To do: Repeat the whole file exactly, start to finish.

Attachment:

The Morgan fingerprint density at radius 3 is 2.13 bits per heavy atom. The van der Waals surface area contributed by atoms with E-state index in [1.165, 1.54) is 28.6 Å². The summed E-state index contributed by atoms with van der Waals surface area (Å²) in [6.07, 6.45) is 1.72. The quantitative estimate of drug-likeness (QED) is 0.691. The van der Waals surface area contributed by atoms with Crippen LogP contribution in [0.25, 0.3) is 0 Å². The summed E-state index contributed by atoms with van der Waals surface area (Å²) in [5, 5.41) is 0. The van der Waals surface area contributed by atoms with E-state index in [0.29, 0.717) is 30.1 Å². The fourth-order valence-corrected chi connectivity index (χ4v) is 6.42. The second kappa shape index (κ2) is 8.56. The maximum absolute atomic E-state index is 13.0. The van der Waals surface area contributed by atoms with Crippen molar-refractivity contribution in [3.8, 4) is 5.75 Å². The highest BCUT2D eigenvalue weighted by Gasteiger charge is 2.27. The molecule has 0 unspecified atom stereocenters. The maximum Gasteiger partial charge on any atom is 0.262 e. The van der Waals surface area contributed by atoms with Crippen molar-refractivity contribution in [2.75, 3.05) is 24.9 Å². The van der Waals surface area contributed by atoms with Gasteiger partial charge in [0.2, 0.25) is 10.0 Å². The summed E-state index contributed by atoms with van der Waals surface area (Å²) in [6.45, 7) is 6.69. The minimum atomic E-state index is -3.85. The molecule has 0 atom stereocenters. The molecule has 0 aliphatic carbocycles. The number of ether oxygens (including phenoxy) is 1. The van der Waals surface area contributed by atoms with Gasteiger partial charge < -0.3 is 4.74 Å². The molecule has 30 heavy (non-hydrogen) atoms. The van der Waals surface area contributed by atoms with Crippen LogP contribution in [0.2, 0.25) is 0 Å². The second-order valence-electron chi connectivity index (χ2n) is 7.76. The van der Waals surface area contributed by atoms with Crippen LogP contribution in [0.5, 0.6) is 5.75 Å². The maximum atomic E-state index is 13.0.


The Morgan fingerprint density at radius 3 is 2.13 bits per heavy atom. The van der Waals surface area contributed by atoms with E-state index in [1.165, 1.54) is 28.6 Å². The summed E-state index contributed by atoms with van der Waals surface area (Å²) in [6.07, 6.45) is 1.72. The quantitative estimate of drug-likeness (QED) is 0.691. The van der Waals surface area contributed by atoms with Crippen LogP contribution in [0.25, 0.3) is 0 Å². The summed E-state index contributed by atoms with van der Waals surface area (Å²) in [5, 5.41) is 0. The van der Waals surface area contributed by atoms with E-state index in [0.29, 0.717) is 30.1 Å². The fourth-order valence-corrected chi connectivity index (χ4v) is 6.42. The second kappa shape index (κ2) is 8.56. The maximum absolute atomic E-state index is 13.0. The van der Waals surface area contributed by atoms with Crippen molar-refractivity contribution in [3.8, 4) is 5.75 Å². The highest BCUT2D eigenvalue weighted by Gasteiger charge is 2.27. The molecule has 0 unspecified atom stereocenters. The maximum Gasteiger partial charge on any atom is 0.262 e. The van der Waals surface area contributed by atoms with Crippen molar-refractivity contribution in [2.75, 3.05) is 24.9 Å². The van der Waals surface area contributed by atoms with Gasteiger partial charge in [0.2, 0.25) is 10.0 Å². The summed E-state index contributed by atoms with van der Waals surface area (Å²) in [6.45, 7) is 6.69. The minimum atomic E-state index is -3.85. The molecule has 0 atom stereocenters. The molecule has 0 aliphatic carbocycles. The number of ether oxygens (including phenoxy) is 1. The van der Waals surface area contributed by atoms with Gasteiger partial charge < -0.3 is 4.74 Å². The molecule has 30 heavy (non-hydrogen) atoms. The van der Waals surface area contributed by atoms with Crippen LogP contribution in [0.2, 0.25) is 0 Å². The second-order valence-electron chi connectivity index (χ2n) is 7.76. The van der Waals surface area contributed by atoms with Crippen LogP contribution in [0.5, 0.6) is 5.75 Å². The maximum atomic E-state index is 13.0.